Background: Despite the high rate of prostate cancer screening, the accuracy of male patients' self-reports of screening has not been investigated. This study assessed the concordance between patients' self-reports of prostate screening and the medical record.
Methods: Focus groups were conducted to obtain male patients' perceptions of prostate cancer screening and salient terminology. A sample of males (n = 276), 40 years of age or older, completed a 15-item questionnaire. Patients' self-reports of PSA and DRE screening were then compared with medical records.
Results: Results showed that patients' self-reports of DRE and PSA were discordant with the medical record 32 and 29% of the time, respectively. Sensitivity of patients' self-reports for DRE and PSA was 82 and 74%, respectively. Specificity of patients' self-reports for DRE and PSA was 56 and 65%, respectively. One in five patients reported that they were not sure how a doctor checks a man's prostate gland. Only 39% of patients knew that the prostate gland can be checked by a blood test.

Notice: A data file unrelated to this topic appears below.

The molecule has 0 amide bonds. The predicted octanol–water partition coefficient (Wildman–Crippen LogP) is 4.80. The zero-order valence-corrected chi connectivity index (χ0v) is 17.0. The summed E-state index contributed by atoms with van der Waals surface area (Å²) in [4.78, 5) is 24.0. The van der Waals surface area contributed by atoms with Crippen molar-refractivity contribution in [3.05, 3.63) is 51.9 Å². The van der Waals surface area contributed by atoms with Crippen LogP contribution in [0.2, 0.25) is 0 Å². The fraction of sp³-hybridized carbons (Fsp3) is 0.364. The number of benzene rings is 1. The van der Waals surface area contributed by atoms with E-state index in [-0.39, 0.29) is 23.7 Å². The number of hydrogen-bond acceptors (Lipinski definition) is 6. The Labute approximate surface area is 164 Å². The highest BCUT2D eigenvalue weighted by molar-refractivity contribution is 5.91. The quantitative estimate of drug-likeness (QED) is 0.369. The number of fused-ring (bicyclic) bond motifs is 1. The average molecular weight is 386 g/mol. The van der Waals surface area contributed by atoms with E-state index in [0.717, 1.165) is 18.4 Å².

Conclusions: There were significant differences between patients' self-reports and the medical record. The results should be of concern to primary care practitioners and to those who evaluate the efficacy of prostate cancer screening programs.
Copyright 1999 American Health Foundation and Academic Press.